Doors, Windows, Mirrors, and the Secret Place

My first impression of the monasteries on Mt. Athos began with their doors: massive, thick, iron and steel configurations with bars and locks. They are not decorative in the least. They are meant to keep out marauding Turkish pirates and the like. The walls of the monasteries are similar in their function. The whole structure, complete with the crenelations on the tops of the walls are more castle-like than anything else I…

Forged in the Fires of a Dying Sun

Today I stood at the altar and marveled at the gold of the chalice. It is, of course, supremely blessed, holding (as it does) the very Blood of God. But I was simply thinking of its journey to that altar, its transformation, indeed, its transmutation. If the science of cosmology is followed, then heavy elements such as gold have a very unique origin. The free elements of the universe such as simple…

The Blessed Virgin compared to the Air we Breathe

  Gerard Manley Hopkins (1844-1889) was a Jesuit priest (a convert from Anglicanism) and perhaps the greatest modern (?) poet of the English Language (ok, he’s my favorite). I first posted this poem back in 2007, making among my earliest postings. It was brought to attention by my daughter, Khouria Kathryn Rogers, dear to my heart. Like my other children, she is also in every breath I take. The Blessed Virgin compared to…

Hagia Sophia and the Evil Eye

The opening psalm of Great Vespers sings: “O Lord, how manifold are Your works! In wisdom have You made them all!” It is a line we hear so frequently in the Church that it is easy to overlook its significance. The universe of all created things does not simply exist – it exists in a manner that reveals a wisdom beyond our understanding. Nothing in modern science has diminished the wonder that…

Singing the Lord’s Song

In my first parish as an Anglican priest, I approached my first Midnight Mass with eager anticipation. I was trained “High Church,” with a very traditional liturgical emphasis – but I was serving in a “Low Church” parish. I was the first priest in their history to wear Eucharistic vestments as a normal practice. But it was common, even in Low Church areas, for the Midnight Mass to be “High.” Thus, I…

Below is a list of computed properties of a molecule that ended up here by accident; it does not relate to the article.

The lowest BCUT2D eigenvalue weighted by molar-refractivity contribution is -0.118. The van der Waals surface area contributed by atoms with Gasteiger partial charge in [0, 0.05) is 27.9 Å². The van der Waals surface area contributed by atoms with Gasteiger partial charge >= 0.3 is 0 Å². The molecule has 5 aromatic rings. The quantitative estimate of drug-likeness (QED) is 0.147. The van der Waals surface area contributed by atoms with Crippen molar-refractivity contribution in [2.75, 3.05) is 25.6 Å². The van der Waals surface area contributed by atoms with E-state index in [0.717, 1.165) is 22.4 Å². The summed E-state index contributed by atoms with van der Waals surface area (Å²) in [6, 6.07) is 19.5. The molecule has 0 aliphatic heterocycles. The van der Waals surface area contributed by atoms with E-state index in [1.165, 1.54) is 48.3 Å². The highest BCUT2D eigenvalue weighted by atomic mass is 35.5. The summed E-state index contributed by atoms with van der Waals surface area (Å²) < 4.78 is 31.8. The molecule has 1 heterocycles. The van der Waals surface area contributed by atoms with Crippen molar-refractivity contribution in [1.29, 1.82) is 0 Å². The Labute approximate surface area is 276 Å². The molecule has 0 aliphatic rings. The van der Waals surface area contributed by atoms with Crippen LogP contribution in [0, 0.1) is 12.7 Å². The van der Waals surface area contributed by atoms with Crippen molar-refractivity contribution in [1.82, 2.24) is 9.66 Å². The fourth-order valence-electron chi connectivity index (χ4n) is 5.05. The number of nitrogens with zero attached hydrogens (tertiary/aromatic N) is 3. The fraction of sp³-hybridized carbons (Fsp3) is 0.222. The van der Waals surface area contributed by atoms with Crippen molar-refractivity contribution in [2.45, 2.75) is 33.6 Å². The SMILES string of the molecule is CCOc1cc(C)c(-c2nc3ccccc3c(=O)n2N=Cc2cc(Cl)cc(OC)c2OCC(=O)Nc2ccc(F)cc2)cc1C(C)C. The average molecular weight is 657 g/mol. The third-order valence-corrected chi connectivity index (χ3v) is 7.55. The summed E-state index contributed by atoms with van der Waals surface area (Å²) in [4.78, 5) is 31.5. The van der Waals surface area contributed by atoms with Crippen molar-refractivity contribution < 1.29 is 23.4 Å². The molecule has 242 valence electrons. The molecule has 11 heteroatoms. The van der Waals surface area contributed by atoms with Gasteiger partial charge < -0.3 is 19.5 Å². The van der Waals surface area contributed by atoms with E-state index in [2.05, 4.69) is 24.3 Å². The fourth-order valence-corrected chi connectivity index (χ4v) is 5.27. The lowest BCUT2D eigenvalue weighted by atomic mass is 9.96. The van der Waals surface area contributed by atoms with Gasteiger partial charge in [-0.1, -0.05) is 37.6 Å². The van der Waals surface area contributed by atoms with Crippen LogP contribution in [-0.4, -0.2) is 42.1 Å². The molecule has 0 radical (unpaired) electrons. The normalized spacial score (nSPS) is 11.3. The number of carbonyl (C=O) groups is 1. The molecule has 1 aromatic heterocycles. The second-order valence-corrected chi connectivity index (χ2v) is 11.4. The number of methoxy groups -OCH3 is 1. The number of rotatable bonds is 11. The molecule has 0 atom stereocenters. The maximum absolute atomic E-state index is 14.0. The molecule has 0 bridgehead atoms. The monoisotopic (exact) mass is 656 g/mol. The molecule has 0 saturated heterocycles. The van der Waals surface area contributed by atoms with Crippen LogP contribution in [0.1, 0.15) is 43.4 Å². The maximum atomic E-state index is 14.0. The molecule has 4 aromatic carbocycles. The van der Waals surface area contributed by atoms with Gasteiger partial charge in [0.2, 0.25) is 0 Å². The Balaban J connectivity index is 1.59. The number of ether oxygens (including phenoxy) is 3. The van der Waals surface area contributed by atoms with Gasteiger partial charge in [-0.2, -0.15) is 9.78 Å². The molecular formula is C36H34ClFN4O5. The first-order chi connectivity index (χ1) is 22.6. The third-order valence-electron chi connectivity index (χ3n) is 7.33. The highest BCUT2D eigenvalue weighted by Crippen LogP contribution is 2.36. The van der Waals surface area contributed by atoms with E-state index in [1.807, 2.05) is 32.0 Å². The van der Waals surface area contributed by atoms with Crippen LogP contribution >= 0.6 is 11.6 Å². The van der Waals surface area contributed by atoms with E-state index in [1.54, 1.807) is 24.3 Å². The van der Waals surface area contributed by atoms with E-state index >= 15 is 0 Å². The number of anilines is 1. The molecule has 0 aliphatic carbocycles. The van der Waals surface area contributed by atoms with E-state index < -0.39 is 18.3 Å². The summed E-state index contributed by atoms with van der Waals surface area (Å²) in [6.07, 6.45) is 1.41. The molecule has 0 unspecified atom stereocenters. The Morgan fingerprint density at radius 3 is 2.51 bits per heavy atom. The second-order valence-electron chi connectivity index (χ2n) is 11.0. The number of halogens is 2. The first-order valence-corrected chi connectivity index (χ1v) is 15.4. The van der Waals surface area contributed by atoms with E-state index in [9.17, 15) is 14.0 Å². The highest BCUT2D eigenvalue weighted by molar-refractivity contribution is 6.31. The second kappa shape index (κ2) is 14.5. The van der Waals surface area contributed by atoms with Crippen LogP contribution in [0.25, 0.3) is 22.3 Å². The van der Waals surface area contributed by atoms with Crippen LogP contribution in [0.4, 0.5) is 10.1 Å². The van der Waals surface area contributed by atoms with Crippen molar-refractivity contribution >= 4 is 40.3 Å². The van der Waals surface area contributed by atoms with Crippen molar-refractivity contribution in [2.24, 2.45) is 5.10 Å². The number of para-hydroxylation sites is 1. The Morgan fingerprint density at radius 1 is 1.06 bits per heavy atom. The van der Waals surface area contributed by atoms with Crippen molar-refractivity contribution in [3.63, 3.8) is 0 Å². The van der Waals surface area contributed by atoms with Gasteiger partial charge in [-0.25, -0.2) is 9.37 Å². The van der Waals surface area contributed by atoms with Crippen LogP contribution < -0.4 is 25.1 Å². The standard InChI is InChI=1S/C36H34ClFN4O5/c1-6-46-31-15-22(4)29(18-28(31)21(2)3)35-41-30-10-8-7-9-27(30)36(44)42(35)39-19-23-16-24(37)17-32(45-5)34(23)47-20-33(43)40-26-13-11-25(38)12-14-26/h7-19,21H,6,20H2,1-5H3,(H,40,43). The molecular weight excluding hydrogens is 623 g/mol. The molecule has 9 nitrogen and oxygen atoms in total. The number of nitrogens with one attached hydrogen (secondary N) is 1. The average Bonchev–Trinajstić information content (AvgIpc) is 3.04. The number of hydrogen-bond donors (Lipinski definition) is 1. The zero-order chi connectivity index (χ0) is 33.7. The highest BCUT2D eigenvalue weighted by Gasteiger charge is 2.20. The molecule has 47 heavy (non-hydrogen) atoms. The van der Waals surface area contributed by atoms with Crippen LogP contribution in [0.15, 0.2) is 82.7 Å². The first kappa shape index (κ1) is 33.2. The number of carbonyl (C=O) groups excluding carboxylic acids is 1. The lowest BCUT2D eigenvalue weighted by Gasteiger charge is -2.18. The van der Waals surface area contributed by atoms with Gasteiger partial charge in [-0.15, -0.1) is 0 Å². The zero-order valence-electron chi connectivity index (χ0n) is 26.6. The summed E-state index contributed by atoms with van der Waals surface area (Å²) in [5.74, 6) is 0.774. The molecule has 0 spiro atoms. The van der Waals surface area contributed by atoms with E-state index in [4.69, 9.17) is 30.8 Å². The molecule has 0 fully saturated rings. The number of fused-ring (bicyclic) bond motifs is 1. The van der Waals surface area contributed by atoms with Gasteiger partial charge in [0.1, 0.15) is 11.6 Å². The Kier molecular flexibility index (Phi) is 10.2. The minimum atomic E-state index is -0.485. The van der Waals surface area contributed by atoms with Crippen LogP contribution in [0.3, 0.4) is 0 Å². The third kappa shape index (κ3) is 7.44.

Beauty and Iconoclasm – Where We Find God

Every human being is an icon of God…so iconoclasm is a much larger matter than smashing statues and such. It also includes the hatred of others and the injustice that grinds them into the dust. The quiet iconoclasm of poverty and the like are insidious in that they’re so quiet they look like an act of nature. Iconoclasm can only be overcome through love, the love of the beauty of the image…

I Can See Clearly Now

God is in charge of the outcome of history. This simple statement is one way of expressing the Christian doctrine of divine Providence. Perhaps an even more profound way would be a statement that affirms “all things work together for good.” However, no matter how this is said, it is often the least obvious of all Christian doctrines. It is also, I think, among the most necessary of Christian doctrines when it…

The Quiet Centrality of Healthy Shame

“For there is a shame that brings sin; and there is a shame which is glory and grace.” (Sirach 4:21) I have written previously about shame (and will continue) and its importance in our life. Despite the crippling effects of shame in its toxic form, shame also has an important healthy aspect that is necessary for our lives. The toxic form tends to overwhelm us and to dominate the popular understanding. Healthy…

The Useless God

This post (which is much longer than usual) is an edited version of a talk given at a retreat earlier this year. During this time of various quarantine measures, when our “usefullness” seems thwarted, it seems an important meditation. I pray it is uselessly useful! The statement, “God is useless,” is, undoubtedly, sure to strike someone as an insult, not a statement of a faithful believing Christian (much less, a priest). That…

Getting Our Heads Back Together

I recall being urged by my mother to eat the vegetables on my plate. I had my favorites, though not many, and have somehow managed to survive to this point in my life. There is a very practical side to eating. Despite the fact that it can give great pleasure, it has a direct connection to our health. Remembering this as an adult is not always easy. Strangely, religious belief seems to…